The 300 block of Hyde Street in Tenderloin neighborhood dirtiest block of San Francisco
SAN FRANCISCO — The heroin needles, the pile of excrement between parked cars, the yellow soup oozing out of a large plastic bag by the curb and the stained, faux Persian carpet dumped on the corner.
It is a scene of detritus that might bring to mind any variety of developing-world squalor. But this is San Francisco, the capital of the nation’s technology industry, where a single span of Hyde Street hosts an open-air narcotics market by day and at night is occupied by the unsheltered and drug-addled slumped on the sidewalk.
There are many other streets like it, but by one measure it is the dirtiest block in the city.
Just a 15-minute walk away are the offices of Twitter and Uber, two companies that along with other nameplate technology giants have helped push the median price of a home in San Francisco well beyond $1 million.
This dichotomy of street crime and world-changing technology, of luxury condominiums and grinding, persistent homelessness, and the dehumanizing effects for those forced to live on the streets provoke outrage among the city’s residents. For many who live here it is difficult to reconcile San Francisco’s liberal politics with the misery that surrounds them.
According to city statisticians, the 300 block of Hyde Street, a span about the length of a football field in the heart of the Tenderloin neighborhood, received 2,227 complaints about street and sidewalk cleanliness over the past decade, more than any other. It is an imperfect measurement — some blocks might be dirtier but have fewer calls — but residents on the 300 block say that they are not surprised by their ranking.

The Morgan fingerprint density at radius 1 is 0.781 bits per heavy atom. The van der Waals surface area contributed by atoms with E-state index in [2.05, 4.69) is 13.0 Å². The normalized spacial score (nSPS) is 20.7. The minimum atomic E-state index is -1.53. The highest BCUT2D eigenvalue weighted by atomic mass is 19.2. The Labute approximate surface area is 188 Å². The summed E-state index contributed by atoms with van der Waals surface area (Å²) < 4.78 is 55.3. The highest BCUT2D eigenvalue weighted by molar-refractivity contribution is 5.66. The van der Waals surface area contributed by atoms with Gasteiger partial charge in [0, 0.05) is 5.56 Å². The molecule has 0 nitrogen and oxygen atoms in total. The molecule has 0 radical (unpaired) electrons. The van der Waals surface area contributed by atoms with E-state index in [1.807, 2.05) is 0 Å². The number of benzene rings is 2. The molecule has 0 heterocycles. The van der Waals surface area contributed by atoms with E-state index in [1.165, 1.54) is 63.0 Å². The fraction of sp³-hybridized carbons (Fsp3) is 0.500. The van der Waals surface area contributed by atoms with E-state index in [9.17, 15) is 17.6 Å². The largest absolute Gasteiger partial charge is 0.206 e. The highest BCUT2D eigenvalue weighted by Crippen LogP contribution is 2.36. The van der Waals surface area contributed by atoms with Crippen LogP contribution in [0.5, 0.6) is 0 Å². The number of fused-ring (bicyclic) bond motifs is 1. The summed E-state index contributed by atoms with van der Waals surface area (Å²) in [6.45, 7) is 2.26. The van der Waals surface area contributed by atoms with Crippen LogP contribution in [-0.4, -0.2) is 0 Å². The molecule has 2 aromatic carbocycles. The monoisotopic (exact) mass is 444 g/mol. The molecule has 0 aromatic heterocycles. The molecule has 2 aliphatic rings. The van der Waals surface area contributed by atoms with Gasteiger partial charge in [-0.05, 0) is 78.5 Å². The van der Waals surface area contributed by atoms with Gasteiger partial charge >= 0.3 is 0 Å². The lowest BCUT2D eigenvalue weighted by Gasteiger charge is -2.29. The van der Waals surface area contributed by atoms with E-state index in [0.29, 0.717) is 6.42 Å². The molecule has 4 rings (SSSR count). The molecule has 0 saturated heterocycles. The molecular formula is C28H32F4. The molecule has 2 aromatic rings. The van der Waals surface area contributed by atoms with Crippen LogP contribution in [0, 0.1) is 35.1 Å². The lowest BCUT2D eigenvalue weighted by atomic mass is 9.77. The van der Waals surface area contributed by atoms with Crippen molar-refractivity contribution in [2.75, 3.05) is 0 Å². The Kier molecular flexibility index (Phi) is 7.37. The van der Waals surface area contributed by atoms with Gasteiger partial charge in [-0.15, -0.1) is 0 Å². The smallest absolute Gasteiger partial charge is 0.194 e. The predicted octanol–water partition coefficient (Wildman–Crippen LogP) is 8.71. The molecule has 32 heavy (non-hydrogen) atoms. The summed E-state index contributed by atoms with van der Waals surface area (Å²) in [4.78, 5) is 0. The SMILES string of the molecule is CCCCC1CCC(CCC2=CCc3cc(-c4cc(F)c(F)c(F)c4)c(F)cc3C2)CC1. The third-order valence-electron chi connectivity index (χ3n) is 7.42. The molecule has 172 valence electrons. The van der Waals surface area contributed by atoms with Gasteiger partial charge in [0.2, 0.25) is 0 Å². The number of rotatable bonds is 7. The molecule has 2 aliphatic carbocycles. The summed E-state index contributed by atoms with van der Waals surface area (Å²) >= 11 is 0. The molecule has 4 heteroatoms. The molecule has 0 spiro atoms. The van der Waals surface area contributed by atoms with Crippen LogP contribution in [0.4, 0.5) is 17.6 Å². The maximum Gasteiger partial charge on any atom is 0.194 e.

The San Francisco bureau photographer, Jim Wilson, and I set out to measure the depth of deprivation on a single block. We returned a number of times, including a 12-hour visit, from 2 p.m. to 2 a.m. on a recent weekday. Walking around the neighborhood we saw the desperation of the mentally ill, the drug dependent and homeless, and heard from embittered residents who say it will take much more than a broom to clean up the city, long considered one of the United States’ beacons of urban beauty.
Human waste has become such a widespread problem in San Francisco that the city in September established a unit dedicated to removing it from the sidewalks. Rachel Gordon, a spokeswoman for the Public Works Department, describes the new initiative as a “proactive human waste” unit.
At 8 a.m. on a recent day, as mothers shepherded their children to school, we ran into Yolanda Warren, a receptionist who works around the corner from Hyde Street. The sidewalk in front of her office was stained with feces. The street smelled like a latrine.
“Some parts of the Tenderloin, you’re walking, and you smell it and you have to hold your breath,” Warren said.
As she does every morning, she hosed down the urine outside her office. The city has installed five portable bathrooms for the hundreds of unsheltered people in the Tenderloin but that has not stopped people from urinating and defecating in the streets.
“There are way too many people out here that don’t have homes,” Warren said.
Over the past five years the number of unsheltered homeless people in San Francisco has remained relatively steady — around 4,400 — and the sidewalks of the Tenderloin have come to resemble a refugee camp.